Errors have a way of multiplying in a woodworking company and errors in one part of an operation can create problems elsewhere leading to more errors, more problems and so on. Most woodworkers spend a large proportion of their time correcting errors, looking for items, checking for delays, rectifying errors, apologizing to customers and so on.
TQM – Improving effectiveness, flexibility and competitiveness
Total Quality Management (TQM) is a way of managing to improve the effectiveness, flexibility and competitiveness of a woodworking business as a whole. It involves the entire company getting organised in each department, each activity and each person at various levels. For an organisation to be truly effective, every single part of it must work properly together, because every person an d every activity affects and in turn is affected by others.
TQM is also a method woodworking companies use to function efficiently by involving everyone in improving the way things are done. The method must be applied throughout an organisation so that people from different departments with different priorities and abilities communicate with and help each other. The methods are equally useful in finance, sales, marketing, design, accounts, research, development, purchasing, personnel and operations.
Some of the most exciting applications of TQM in woodworking have materialized from departments which could see little relevance when first introduced to the concepts. With training many departments show marked performance improvements. Sales staff have monitored and increased successful sales calls, office staff have used TQM methods to prevent errors in word processing and improve inputting data to computers, customer service departments have monitored and reduced complaints, and distribution staff have controlled delays and disruption in deliveries.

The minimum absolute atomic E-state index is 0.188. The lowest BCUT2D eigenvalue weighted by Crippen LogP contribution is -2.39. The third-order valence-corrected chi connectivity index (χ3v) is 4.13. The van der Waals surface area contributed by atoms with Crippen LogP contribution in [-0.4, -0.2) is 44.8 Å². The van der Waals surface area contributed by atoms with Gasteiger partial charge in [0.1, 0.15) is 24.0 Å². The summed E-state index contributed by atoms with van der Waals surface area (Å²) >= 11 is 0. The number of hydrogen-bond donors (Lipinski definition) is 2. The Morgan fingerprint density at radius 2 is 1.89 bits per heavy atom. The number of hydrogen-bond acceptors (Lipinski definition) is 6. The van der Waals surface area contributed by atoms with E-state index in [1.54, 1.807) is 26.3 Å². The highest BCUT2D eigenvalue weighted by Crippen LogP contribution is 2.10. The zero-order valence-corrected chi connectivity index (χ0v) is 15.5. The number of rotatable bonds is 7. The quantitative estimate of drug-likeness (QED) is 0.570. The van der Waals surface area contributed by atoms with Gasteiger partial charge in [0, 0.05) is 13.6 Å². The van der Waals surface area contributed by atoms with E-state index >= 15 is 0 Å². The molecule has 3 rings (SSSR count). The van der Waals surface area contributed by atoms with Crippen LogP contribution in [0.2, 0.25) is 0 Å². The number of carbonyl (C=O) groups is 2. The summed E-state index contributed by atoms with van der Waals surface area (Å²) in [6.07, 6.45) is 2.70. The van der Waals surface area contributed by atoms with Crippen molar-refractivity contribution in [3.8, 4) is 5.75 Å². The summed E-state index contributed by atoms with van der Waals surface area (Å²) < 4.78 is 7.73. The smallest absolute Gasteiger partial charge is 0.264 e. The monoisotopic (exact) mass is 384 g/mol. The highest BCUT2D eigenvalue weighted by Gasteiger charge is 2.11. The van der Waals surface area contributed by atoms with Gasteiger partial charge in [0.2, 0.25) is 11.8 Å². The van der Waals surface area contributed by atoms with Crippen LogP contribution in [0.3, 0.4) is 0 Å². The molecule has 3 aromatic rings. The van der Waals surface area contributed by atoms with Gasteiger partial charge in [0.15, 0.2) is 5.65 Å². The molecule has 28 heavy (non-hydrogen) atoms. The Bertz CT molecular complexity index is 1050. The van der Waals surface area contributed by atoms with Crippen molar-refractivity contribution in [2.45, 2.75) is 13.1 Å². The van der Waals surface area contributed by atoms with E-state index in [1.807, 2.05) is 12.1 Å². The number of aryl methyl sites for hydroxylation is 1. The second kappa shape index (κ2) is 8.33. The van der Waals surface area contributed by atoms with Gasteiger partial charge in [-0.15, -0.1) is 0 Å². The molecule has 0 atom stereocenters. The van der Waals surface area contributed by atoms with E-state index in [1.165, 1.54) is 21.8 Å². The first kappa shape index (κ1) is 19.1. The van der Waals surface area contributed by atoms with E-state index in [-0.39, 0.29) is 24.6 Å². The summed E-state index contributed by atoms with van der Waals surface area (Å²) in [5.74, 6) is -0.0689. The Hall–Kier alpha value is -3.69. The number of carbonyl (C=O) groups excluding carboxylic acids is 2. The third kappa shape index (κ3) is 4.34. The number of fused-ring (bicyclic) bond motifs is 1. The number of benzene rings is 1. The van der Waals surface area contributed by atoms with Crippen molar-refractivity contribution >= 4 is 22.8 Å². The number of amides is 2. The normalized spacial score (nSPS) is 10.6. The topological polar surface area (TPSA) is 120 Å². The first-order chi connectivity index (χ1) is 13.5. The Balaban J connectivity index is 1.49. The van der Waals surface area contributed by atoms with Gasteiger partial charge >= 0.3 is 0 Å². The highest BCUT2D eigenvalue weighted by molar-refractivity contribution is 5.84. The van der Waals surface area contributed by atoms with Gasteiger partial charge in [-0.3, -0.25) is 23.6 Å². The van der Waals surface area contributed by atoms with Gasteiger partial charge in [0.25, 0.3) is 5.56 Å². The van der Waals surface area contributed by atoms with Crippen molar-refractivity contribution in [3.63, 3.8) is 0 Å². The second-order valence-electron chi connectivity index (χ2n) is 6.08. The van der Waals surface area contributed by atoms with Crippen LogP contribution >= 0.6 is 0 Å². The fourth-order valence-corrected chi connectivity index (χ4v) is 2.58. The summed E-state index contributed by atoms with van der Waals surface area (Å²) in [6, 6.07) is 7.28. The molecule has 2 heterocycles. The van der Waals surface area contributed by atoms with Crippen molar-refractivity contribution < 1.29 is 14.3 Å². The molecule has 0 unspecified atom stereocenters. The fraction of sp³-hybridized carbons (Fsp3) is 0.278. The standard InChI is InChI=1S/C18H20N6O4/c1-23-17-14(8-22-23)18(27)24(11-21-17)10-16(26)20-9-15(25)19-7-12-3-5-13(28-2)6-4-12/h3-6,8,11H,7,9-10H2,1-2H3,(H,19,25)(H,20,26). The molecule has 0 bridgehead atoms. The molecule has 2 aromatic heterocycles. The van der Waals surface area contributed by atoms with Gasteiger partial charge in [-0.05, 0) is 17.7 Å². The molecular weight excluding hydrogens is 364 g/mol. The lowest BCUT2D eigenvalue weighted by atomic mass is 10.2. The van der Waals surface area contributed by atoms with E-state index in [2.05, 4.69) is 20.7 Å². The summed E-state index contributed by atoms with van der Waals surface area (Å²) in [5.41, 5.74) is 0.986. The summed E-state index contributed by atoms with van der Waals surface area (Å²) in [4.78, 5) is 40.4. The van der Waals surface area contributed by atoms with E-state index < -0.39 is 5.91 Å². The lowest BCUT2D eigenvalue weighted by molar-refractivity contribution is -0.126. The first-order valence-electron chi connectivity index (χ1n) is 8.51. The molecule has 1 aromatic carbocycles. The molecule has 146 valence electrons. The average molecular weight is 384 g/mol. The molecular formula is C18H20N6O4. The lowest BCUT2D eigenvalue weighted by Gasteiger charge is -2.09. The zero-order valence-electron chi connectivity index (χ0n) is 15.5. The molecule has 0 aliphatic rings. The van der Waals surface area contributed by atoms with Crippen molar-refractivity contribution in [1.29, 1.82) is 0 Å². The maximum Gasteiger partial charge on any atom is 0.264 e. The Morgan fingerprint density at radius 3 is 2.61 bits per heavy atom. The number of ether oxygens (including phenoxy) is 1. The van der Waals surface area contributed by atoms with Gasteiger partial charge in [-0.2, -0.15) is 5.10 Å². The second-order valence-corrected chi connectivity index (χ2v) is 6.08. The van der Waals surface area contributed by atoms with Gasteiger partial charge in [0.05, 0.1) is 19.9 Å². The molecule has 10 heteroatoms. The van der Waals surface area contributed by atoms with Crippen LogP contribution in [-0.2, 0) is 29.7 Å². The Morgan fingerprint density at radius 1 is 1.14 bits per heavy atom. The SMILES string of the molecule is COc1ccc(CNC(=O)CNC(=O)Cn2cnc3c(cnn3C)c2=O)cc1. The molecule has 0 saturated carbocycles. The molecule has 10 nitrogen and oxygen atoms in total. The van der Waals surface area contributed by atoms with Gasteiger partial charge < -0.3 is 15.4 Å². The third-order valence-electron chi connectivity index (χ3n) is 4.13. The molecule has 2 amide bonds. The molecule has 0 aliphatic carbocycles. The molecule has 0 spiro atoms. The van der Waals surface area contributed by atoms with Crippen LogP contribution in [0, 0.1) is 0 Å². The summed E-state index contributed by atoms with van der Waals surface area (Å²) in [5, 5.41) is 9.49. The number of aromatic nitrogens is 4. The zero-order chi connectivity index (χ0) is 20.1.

Traditional QC methods no longer effective
Organisations which believe that traditional quality control techniques are the only way to overcome quality problems may have to relook at their procedures. Employing additional inspectors, tightening standards, developing correction, repair and re-work teams does not promote quality. Traditionally quality has been regarded as the responsibility of the Quality Control (QC) department, and some organisations have not yet recognised that many quality problems originate in the service or administration areas.
In addition to culture and communication woodworkers should consider three important components of TQM:
– A documented quality management system
– Statistical process control (SPC)
– Teamwork for quality improvement
These three components in many ways share the same requirement for an uncompromising commitment to quality. This must start with the most senior management and flow down to the organisation. Either SPC or the quality system or both may be used as a spearhead to drive TQM through an organisation. The attention to many aspects of an organisation’s operation – from purchasing through to distribution, from data recording to control chart plotting, which are required for a successful introduction of a good quality system or the implementation of SPC will have everyone focusing on the customer/supplier interface, both inside and outside the organisation.
A systematic, structured approach to the launch of quality improvement through a balanced introduction of a quality system in a woodworking company, SPC and teamwork will provide a powerful spearhead with which to improve capability, and thereby market share. The importance of the use of SPC and improvements in quality management systems cannot be overemphasized. With increases in automation and the use of advanced manufacturing technologies the requirement for a total approach to quality is paramount.